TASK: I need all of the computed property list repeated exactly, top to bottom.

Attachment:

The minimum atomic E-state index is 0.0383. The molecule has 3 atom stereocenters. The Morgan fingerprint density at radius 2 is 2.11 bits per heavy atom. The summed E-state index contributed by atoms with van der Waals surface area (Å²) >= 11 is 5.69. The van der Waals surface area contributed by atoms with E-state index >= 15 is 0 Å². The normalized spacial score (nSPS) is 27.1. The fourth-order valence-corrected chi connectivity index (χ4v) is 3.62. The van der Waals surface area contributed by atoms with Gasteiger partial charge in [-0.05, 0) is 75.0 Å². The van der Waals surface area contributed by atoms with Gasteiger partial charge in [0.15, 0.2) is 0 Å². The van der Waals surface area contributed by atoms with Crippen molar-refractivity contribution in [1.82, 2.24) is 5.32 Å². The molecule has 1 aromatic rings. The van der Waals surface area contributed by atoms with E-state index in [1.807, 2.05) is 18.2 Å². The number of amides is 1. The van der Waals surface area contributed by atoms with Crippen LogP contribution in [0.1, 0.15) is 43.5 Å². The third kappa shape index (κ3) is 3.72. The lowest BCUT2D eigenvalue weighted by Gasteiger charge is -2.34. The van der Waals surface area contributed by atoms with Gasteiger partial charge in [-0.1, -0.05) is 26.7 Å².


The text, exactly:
The minimum atomic E-state index is 0.0383. The molecule has 3 atom stereocenters. The Morgan fingerprint density at radius 2 is 2.11 bits per heavy atom. The summed E-state index contributed by atoms with van der Waals surface area (Å²) >= 11 is 5.69. The van der Waals surface area contributed by atoms with E-state index >= 15 is 0 Å². The normalized spacial score (nSPS) is 27.1. The fourth-order valence-corrected chi connectivity index (χ4v) is 3.62. The van der Waals surface area contributed by atoms with Gasteiger partial charge in [-0.05, 0) is 75.0 Å². The van der Waals surface area contributed by atoms with Gasteiger partial charge in [0.15, 0.2) is 0 Å². The van der Waals surface area contributed by atoms with Crippen molar-refractivity contribution in [1.82, 2.24) is 5.32 Å². The molecule has 1 aromatic rings. The van der Waals surface area contributed by atoms with E-state index in [1.807, 2.05) is 18.2 Å². The number of amides is 1. The van der Waals surface area contributed by atoms with Crippen LogP contribution in [0.1, 0.15) is 43.5 Å². The third kappa shape index (κ3) is 3.72. The lowest BCUT2D eigenvalue weighted by Gasteiger charge is -2.34. The van der Waals surface area contributed by atoms with Gasteiger partial charge in [-0.1, -0.05) is 26.7 Å².